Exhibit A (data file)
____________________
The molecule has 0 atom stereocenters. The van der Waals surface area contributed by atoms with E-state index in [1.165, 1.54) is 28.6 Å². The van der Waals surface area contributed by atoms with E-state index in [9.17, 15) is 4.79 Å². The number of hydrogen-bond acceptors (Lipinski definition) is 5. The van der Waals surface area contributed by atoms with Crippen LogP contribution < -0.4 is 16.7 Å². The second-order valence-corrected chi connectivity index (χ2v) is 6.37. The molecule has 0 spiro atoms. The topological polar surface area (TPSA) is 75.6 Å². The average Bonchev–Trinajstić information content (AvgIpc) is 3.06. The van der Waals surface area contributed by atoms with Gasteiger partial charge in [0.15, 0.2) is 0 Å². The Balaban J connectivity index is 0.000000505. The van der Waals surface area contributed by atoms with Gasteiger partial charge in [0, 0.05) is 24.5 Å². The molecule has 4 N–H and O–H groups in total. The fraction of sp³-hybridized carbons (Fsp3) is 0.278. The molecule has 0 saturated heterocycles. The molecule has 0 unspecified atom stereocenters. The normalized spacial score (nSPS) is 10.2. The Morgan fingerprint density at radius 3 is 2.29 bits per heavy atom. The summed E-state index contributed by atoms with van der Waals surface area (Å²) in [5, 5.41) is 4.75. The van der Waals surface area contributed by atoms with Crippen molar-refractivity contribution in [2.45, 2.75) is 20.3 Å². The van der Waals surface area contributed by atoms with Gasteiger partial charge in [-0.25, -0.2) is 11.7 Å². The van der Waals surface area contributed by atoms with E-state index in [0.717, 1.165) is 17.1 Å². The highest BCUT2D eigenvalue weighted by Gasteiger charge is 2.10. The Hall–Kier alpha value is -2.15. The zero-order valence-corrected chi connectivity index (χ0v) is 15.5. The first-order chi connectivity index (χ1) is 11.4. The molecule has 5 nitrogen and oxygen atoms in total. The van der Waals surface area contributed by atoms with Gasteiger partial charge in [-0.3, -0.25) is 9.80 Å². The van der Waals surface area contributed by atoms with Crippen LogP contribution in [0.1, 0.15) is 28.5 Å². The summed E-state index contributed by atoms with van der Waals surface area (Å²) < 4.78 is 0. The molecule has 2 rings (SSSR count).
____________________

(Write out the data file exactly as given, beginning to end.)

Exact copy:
The molecule has 0 atom stereocenters. The van der Waals surface area contributed by atoms with E-state index in [1.165, 1.54) is 28.6 Å². The van der Waals surface area contributed by atoms with E-state index in [9.17, 15) is 4.79 Å². The number of hydrogen-bond acceptors (Lipinski definition) is 5. The van der Waals surface area contributed by atoms with Crippen LogP contribution < -0.4 is 16.7 Å². The second-order valence-corrected chi connectivity index (χ2v) is 6.37. The molecule has 0 spiro atoms. The topological polar surface area (TPSA) is 75.6 Å². The average Bonchev–Trinajstić information content (AvgIpc) is 3.06. The van der Waals surface area contributed by atoms with Gasteiger partial charge in [0.15, 0.2) is 0 Å². The Balaban J connectivity index is 0.000000505. The van der Waals surface area contributed by atoms with Gasteiger partial charge in [0, 0.05) is 24.5 Å². The molecule has 4 N–H and O–H groups in total. The fraction of sp³-hybridized carbons (Fsp3) is 0.278. The molecule has 0 saturated heterocycles. The molecule has 0 unspecified atom stereocenters. The normalized spacial score (nSPS) is 10.2. The Morgan fingerprint density at radius 3 is 2.29 bits per heavy atom. The summed E-state index contributed by atoms with van der Waals surface area (Å²) in [5, 5.41) is 4.75. The van der Waals surface area contributed by atoms with Crippen molar-refractivity contribution in [2.45, 2.75) is 20.3 Å². The van der Waals surface area contributed by atoms with Gasteiger partial charge in [-0.25, -0.2) is 11.7 Å². The van der Waals surface area contributed by atoms with E-state index in [0.717, 1.165) is 17.1 Å². The highest BCUT2D eigenvalue weighted by Gasteiger charge is 2.10. The Hall–Kier alpha value is -2.15. The zero-order valence-corrected chi connectivity index (χ0v) is 15.5. The first-order chi connectivity index (χ1) is 11.4. The molecule has 5 nitrogen and oxygen atoms in total. The van der Waals surface area contributed by atoms with Gasteiger partial charge in [-0.3, -0.25) is 9.80 Å². The van der Waals surface area contributed by atoms with Crippen LogP contribution in [0.1, 0.15) is 28.5 Å². The summed E-state index contributed by atoms with van der Waals surface area (Å²) < 4.78 is 0. The molecule has 2 rings (SSSR count).